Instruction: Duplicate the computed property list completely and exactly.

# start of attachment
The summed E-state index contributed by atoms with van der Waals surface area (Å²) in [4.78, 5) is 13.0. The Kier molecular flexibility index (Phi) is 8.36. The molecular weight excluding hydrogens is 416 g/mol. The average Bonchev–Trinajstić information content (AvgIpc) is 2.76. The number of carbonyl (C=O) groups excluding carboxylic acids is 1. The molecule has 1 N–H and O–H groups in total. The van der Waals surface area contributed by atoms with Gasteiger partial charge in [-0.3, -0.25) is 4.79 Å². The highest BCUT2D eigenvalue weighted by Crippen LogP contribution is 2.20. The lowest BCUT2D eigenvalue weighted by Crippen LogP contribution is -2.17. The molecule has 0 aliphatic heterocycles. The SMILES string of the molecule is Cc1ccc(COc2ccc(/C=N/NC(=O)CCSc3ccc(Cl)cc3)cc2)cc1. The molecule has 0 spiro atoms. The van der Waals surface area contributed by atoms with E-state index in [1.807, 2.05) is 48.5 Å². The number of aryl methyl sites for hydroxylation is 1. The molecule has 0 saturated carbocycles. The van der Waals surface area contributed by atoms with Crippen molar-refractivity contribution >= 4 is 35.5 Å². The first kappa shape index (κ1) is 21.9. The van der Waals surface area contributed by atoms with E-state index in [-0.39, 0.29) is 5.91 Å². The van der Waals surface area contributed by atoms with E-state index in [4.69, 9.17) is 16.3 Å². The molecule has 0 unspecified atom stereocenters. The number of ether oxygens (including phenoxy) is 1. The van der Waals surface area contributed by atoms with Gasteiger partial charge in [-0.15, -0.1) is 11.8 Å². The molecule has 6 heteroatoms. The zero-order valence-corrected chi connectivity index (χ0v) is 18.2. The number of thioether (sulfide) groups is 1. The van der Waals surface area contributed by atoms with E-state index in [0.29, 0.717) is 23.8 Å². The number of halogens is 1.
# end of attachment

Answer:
The summed E-state index contributed by atoms with van der Waals surface area (Å²) in [4.78, 5) is 13.0. The Kier molecular flexibility index (Phi) is 8.36. The molecular weight excluding hydrogens is 416 g/mol. The average Bonchev–Trinajstić information content (AvgIpc) is 2.76. The number of carbonyl (C=O) groups excluding carboxylic acids is 1. The molecule has 1 N–H and O–H groups in total. The van der Waals surface area contributed by atoms with Gasteiger partial charge in [-0.3, -0.25) is 4.79 Å². The highest BCUT2D eigenvalue weighted by Crippen LogP contribution is 2.20. The lowest BCUT2D eigenvalue weighted by Crippen LogP contribution is -2.17. The molecule has 0 aliphatic heterocycles. The SMILES string of the molecule is Cc1ccc(COc2ccc(/C=N/NC(=O)CCSc3ccc(Cl)cc3)cc2)cc1. The molecule has 0 spiro atoms. The van der Waals surface area contributed by atoms with E-state index in [1.807, 2.05) is 48.5 Å². The number of aryl methyl sites for hydroxylation is 1. The molecule has 0 saturated carbocycles. The van der Waals surface area contributed by atoms with Crippen molar-refractivity contribution >= 4 is 35.5 Å². The first kappa shape index (κ1) is 21.9. The van der Waals surface area contributed by atoms with E-state index in [-0.39, 0.29) is 5.91 Å². The van der Waals surface area contributed by atoms with E-state index in [4.69, 9.17) is 16.3 Å². The molecule has 0 unspecified atom stereocenters. The number of ether oxygens (including phenoxy) is 1. The van der Waals surface area contributed by atoms with Gasteiger partial charge in [-0.15, -0.1) is 11.8 Å². The molecule has 6 heteroatoms. The zero-order valence-corrected chi connectivity index (χ0v) is 18.2. The number of thioether (sulfide) groups is 1. The van der Waals surface area contributed by atoms with E-state index in [0.29, 0.717) is 23.8 Å². The number of halogens is 1.